Q. Can you spray all your headlands of every plot you have if that adds up to 25% of the contracted area irrespective of the plots that were used to grow the contracted crop or is it specific to whole plots and the ones that were associated with the production in that season?

A. Yes 25% of the total contracted area can be treated with a non-selective herbicide as either whole plots or part of plots.

2 meter buffer strip & watercourses

Q. Where a watercourse has a permanent farm roadway located between it and the crop/field can this 3-4 meter road provide the required buffer?

A. The buffer strip is provided by the roadway

Q. Can a hedge form part of the 2 metre buffer strip a long side an identified water course?

A. Yes it can, the buffer starts from the top of the bank

Q. Where do you start to count the start of the buffer strip in relation to a water course?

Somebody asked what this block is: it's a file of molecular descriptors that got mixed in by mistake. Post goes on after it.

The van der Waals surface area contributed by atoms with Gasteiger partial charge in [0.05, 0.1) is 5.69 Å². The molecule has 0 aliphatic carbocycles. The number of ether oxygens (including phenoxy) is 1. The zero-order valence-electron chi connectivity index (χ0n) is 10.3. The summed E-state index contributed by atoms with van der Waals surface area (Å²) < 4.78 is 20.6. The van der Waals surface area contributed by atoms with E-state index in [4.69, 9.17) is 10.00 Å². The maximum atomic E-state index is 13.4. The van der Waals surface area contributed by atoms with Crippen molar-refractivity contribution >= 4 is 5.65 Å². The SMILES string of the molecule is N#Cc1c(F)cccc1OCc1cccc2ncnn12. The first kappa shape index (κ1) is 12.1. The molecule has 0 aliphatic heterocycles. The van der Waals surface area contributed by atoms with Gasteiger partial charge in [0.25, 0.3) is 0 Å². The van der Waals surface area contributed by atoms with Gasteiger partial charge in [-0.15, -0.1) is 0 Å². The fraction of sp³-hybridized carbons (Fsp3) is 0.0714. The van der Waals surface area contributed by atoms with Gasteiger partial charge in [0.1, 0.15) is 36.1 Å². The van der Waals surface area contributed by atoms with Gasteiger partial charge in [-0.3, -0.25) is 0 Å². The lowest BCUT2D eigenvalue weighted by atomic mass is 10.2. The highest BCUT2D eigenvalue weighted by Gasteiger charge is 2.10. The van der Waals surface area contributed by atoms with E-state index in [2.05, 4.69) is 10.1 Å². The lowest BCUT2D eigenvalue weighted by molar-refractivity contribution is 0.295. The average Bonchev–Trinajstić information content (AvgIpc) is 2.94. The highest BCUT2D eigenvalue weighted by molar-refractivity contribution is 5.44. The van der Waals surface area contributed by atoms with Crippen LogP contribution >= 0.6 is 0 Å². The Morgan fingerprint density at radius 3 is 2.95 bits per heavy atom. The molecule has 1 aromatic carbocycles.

A. The buffer starts from the top of the bank of the river / stream.

Soiled Water / Slurry Storage

Q.What soiled water storage capacity is required by livestock marts?

A. Marts need ten days storage at a minimum and may need more depending on the part of the country they’re in, local soil conditions etc. Any tank put in place from 1st Jan next needs a minimum of fifteen days storage

Q. Where livestock are fed outside on a concrete yards, how is the water from these areas classed as or do they require slurry storage?

A. Concrete yards where livestock are fed is classed as slurry (free access from shed with for example round feeder in adjoining yard).

Q. Are clean concrete yards that are soiled by machinery/animals cross infrequently thus creating grey/soiled water areas? (Hard standing areas are collecting and return yards from dairy premises? / Holding areas for livestock seem to be similar but also include areas like cattle crushes etc.)

A. Collecting and return yards for dairy parlours are classed as normally producing soiled water. Infrequently used areas that are normally clean but become lightly contaminated normally meet the parameters of soiled water